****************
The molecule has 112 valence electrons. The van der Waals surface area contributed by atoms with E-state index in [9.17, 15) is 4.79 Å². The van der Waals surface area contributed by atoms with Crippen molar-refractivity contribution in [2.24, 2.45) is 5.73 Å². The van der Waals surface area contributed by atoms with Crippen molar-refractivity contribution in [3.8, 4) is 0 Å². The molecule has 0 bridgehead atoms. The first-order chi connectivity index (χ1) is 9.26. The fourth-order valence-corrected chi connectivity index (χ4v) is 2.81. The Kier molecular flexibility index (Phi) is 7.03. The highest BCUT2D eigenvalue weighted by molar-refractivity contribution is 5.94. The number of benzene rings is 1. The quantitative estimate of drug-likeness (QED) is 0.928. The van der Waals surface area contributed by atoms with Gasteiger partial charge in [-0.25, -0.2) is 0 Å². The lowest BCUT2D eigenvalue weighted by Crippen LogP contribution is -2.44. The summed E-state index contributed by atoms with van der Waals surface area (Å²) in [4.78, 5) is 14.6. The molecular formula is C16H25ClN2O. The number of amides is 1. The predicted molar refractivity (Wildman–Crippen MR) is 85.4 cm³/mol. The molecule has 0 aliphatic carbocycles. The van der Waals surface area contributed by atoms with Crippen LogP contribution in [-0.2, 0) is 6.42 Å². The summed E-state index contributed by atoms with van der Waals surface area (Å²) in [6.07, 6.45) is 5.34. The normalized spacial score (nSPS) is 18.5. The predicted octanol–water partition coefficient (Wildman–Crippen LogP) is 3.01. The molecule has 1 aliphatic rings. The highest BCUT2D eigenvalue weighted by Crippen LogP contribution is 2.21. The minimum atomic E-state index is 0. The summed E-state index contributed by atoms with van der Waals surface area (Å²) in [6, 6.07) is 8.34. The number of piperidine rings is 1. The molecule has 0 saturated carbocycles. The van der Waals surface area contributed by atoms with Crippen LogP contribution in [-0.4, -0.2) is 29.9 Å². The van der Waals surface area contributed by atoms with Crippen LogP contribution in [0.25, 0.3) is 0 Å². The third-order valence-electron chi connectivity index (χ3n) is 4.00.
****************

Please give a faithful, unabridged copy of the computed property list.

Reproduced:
The molecule has 112 valence electrons. The van der Waals surface area contributed by atoms with E-state index in [9.17, 15) is 4.79 Å². The van der Waals surface area contributed by atoms with Crippen molar-refractivity contribution in [2.24, 2.45) is 5.73 Å². The van der Waals surface area contributed by atoms with Crippen molar-refractivity contribution in [3.8, 4) is 0 Å². The molecule has 0 bridgehead atoms. The first-order chi connectivity index (χ1) is 9.26. The fourth-order valence-corrected chi connectivity index (χ4v) is 2.81. The Kier molecular flexibility index (Phi) is 7.03. The highest BCUT2D eigenvalue weighted by molar-refractivity contribution is 5.94. The number of benzene rings is 1. The quantitative estimate of drug-likeness (QED) is 0.928. The van der Waals surface area contributed by atoms with Gasteiger partial charge in [-0.25, -0.2) is 0 Å². The lowest BCUT2D eigenvalue weighted by Crippen LogP contribution is -2.44. The summed E-state index contributed by atoms with van der Waals surface area (Å²) in [4.78, 5) is 14.6. The molecular formula is C16H25ClN2O. The number of amides is 1. The predicted molar refractivity (Wildman–Crippen MR) is 85.4 cm³/mol. The molecule has 0 aliphatic carbocycles. The van der Waals surface area contributed by atoms with Crippen LogP contribution in [-0.2, 0) is 6.42 Å². The summed E-state index contributed by atoms with van der Waals surface area (Å²) in [6.07, 6.45) is 5.34. The normalized spacial score (nSPS) is 18.5. The predicted octanol–water partition coefficient (Wildman–Crippen LogP) is 3.01. The molecule has 1 aliphatic rings. The highest BCUT2D eigenvalue weighted by Crippen LogP contribution is 2.21. The minimum atomic E-state index is 0. The summed E-state index contributed by atoms with van der Waals surface area (Å²) in [6, 6.07) is 8.34. The number of piperidine rings is 1. The molecule has 0 saturated carbocycles. The van der Waals surface area contributed by atoms with Crippen LogP contribution in [-0.4, -0.2) is 29.9 Å². The van der Waals surface area contributed by atoms with Crippen LogP contribution in [0.25, 0.3) is 0 Å². The third-order valence-electron chi connectivity index (χ3n) is 4.00.